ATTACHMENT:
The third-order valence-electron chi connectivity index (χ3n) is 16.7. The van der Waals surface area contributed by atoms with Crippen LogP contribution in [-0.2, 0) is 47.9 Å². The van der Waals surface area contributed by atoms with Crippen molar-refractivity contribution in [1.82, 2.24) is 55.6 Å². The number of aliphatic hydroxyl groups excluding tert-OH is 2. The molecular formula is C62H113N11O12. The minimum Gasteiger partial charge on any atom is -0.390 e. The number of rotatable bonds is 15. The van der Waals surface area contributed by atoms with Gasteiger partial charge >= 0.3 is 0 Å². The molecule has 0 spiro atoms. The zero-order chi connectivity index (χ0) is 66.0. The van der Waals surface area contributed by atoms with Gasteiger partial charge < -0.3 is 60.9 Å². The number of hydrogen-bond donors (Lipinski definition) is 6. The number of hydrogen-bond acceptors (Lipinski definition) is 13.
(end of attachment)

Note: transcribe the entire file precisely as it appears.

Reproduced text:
The third-order valence-electron chi connectivity index (χ3n) is 16.7. The van der Waals surface area contributed by atoms with Crippen LogP contribution in [-0.2, 0) is 47.9 Å². The van der Waals surface area contributed by atoms with Crippen molar-refractivity contribution in [1.82, 2.24) is 55.6 Å². The number of aliphatic hydroxyl groups excluding tert-OH is 2. The molecular formula is C62H113N11O12. The minimum Gasteiger partial charge on any atom is -0.390 e. The number of rotatable bonds is 15. The van der Waals surface area contributed by atoms with Gasteiger partial charge >= 0.3 is 0 Å². The molecule has 0 spiro atoms. The zero-order chi connectivity index (χ0) is 66.0. The van der Waals surface area contributed by atoms with Gasteiger partial charge < -0.3 is 60.9 Å². The number of hydrogen-bond donors (Lipinski definition) is 6. The number of hydrogen-bond acceptors (Lipinski definition) is 13.